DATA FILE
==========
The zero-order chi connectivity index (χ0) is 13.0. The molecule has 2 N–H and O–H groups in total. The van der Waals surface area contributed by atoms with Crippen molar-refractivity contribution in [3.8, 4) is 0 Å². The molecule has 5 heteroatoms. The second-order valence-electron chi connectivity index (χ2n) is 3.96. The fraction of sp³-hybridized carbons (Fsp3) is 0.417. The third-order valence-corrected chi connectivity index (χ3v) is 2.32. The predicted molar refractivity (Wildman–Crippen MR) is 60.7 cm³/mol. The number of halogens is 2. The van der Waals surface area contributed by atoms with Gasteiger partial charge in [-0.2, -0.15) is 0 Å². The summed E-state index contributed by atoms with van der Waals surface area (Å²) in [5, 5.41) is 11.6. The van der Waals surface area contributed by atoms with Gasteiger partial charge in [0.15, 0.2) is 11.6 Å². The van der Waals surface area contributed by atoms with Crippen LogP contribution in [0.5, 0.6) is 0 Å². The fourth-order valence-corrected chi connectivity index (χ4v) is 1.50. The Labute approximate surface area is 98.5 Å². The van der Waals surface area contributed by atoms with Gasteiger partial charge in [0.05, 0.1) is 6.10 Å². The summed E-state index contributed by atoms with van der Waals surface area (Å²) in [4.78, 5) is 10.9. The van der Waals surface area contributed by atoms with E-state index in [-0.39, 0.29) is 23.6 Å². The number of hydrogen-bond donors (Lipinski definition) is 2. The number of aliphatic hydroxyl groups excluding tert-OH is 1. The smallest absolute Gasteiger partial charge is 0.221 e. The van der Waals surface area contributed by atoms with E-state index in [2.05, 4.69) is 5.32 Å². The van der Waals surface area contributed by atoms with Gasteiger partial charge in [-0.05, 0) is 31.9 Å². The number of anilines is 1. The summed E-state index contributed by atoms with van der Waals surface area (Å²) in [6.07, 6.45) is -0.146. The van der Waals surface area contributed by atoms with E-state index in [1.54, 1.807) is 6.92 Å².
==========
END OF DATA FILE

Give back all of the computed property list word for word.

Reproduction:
The zero-order chi connectivity index (χ0) is 13.0. The molecule has 2 N–H and O–H groups in total. The van der Waals surface area contributed by atoms with Crippen molar-refractivity contribution in [3.8, 4) is 0 Å². The molecule has 5 heteroatoms. The second-order valence-electron chi connectivity index (χ2n) is 3.96. The fraction of sp³-hybridized carbons (Fsp3) is 0.417. The third-order valence-corrected chi connectivity index (χ3v) is 2.32. The predicted molar refractivity (Wildman–Crippen MR) is 60.7 cm³/mol. The number of halogens is 2. The van der Waals surface area contributed by atoms with Gasteiger partial charge in [-0.2, -0.15) is 0 Å². The summed E-state index contributed by atoms with van der Waals surface area (Å²) in [5, 5.41) is 11.6. The van der Waals surface area contributed by atoms with Gasteiger partial charge in [0.15, 0.2) is 11.6 Å². The van der Waals surface area contributed by atoms with Crippen LogP contribution in [0.5, 0.6) is 0 Å². The fourth-order valence-corrected chi connectivity index (χ4v) is 1.50. The Labute approximate surface area is 98.5 Å². The van der Waals surface area contributed by atoms with Gasteiger partial charge in [0.05, 0.1) is 6.10 Å². The summed E-state index contributed by atoms with van der Waals surface area (Å²) in [4.78, 5) is 10.9. The van der Waals surface area contributed by atoms with E-state index in [-0.39, 0.29) is 23.6 Å². The number of hydrogen-bond donors (Lipinski definition) is 2. The number of aliphatic hydroxyl groups excluding tert-OH is 1. The smallest absolute Gasteiger partial charge is 0.221 e. The van der Waals surface area contributed by atoms with E-state index in [2.05, 4.69) is 5.32 Å². The van der Waals surface area contributed by atoms with Gasteiger partial charge in [-0.05, 0) is 31.9 Å². The number of anilines is 1. The summed E-state index contributed by atoms with van der Waals surface area (Å²) in [6.07, 6.45) is -0.146. The van der Waals surface area contributed by atoms with E-state index in [1.54, 1.807) is 6.92 Å².